What one minister learned by helping Kansans avoid utility shutoffs
At the RiverWalk Church of Christ in Wichita, Jay Plank works with clients who need help, mostly with electric bills. (Submitted to Kansas Reflector)
The Kansas Reflector welcomes opinion pieces from writers who share our goal of widening the conversation about how public policies affect the day-to-day lives of people throughout our state. Jay Plank is the administrative minister and an elder with the RiverWalk Church of Christ in Wichita.
A recent Kansas Reflector article, “’Is cruelty just the point?’: Coalition demands end to utility shutoffs,” consisted mostly of quotes and anecdotal stories by customers of utility companies or speakers in a conference call hosted by Build Power MoKan, a self-described “energy justice coalition.” The thrust of the article was to call the utilities to task for shutting off services for nonpayment.
While I commend the Reflector for the article, there are two sides to the story. I work for an independent, small, autonomous downtown church in Wichita. We can set our own parameters for any benevolent help we may provide and can sometimes help clients with utility bills. I am the one clients see when they need help, mostly with electric bills.
Lack of communication, in my view, is a big driver in the disconnection of utility services. When someone asks for help, I call the utility and, after receiving permission from the client for me to discuss their bill with the utility, I ask about past payments, usage, prior customer contact, available options, etc. I often find that the customer has not reached out to the company and that had they done so, they would have had options for maintaining service that are now no longer available.
Utilities will usually try to find a way to help customers if the customer will communicate with them as soon as possible. Depending on the situation, they may give extra time, accept partial payment or offer another option. The important point is that the customer communicates regarding any payment difficulties.
It is not unusual for usage to be very high for the size of the place where the client lives. Sometimes the reason for that is a genuine lack of understanding that the cost of the utility increases substantially if the customer insists on a wintertime indoor temperature of 78 degrees when 68 degrees could be comfortable with another clothing layer.
I’ve also found that some of our clients had landlords who would not make repairs to the property, resulting in broken windows, non-closing doors, leaky plumbing, holes in the walls, ceiling, etc. I have sent out volunteers from our congregation to make repairs more than once.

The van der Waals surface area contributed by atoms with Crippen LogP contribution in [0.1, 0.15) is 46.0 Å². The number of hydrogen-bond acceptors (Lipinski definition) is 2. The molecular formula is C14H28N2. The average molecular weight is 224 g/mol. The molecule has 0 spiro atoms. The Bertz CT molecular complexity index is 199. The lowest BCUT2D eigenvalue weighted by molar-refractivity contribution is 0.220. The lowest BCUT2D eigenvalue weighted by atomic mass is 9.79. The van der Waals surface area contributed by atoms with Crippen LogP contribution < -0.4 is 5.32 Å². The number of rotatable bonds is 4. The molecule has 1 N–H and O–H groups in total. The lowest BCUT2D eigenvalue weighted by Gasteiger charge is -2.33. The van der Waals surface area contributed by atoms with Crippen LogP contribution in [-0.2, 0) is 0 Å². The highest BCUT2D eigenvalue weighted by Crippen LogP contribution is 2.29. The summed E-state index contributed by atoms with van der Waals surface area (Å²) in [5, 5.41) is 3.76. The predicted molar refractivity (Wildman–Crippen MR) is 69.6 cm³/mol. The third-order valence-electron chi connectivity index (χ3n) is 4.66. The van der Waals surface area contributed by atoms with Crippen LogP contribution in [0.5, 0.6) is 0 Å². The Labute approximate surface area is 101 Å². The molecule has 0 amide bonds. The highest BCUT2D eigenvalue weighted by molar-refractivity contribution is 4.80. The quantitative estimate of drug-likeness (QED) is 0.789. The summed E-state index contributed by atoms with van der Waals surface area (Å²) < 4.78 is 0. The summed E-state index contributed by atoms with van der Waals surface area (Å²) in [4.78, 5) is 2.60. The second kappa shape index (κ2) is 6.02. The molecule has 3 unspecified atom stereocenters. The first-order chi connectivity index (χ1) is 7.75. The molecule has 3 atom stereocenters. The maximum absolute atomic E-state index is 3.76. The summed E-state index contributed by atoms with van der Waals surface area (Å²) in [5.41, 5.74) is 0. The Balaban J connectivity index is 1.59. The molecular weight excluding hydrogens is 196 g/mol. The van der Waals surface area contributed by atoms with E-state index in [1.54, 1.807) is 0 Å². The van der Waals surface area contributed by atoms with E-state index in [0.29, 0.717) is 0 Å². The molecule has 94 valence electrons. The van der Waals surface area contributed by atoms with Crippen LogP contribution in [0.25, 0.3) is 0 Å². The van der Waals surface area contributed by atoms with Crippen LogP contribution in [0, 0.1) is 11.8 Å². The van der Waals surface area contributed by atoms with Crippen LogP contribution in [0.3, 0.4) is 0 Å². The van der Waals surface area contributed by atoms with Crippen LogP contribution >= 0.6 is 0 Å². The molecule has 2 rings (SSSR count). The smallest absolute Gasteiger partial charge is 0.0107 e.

And not a few clients have told me that they had allowed a neighbor to run an extension cord to their home next door in order to have some kind of power available after their neighbor’s electricity was disconnected.
Make no mistake. There is substantial and genuine need. People are hurting. Contrary to popular opinion, most families do the best they can to make ends meet. But often they’ve had a medical setback, job loss, or some other unforeseeable event that has put them in a financial pit.
But simply turning the power, gas or water back on and allowing the bills to skyrocket to the point that they will never be paid is not the answer. That only deepens the financial pit that these families are already in, because those bills will follow them forever in the computer systems of the utilities.
This issue needs to be confronted on multiple fronts. While not an expert, I have experience working with clients in need. Can the state’s cold weather rule be modified to help clients who find themselves in a bad position? That may provide some immediate help. Additionally, clients need to be educated on judicious use of utilities in a way they not only understand, but put into practice. Landlords should be held accountable for renting substantially unlivable properties. And clients need to communicate with the utility at the first sign of not being able to pay.
As for running the extension cord to the neighbor’s house, that is, although probably not legal, a practice of good will inherent in the hearts of many who themselves are in need.
We as a church do what we can, as do most non-governmental organizations that work with societal need. There is no quick, easy fix for this. The problem does not lie solely with the utilities, the customer or the government. No one entity is the boogeyman.
It will take a coming together of all parties, listening, learning different perspectives, desiring to effect real change. It will be a slow, deliberate and costly process. But we can do this.
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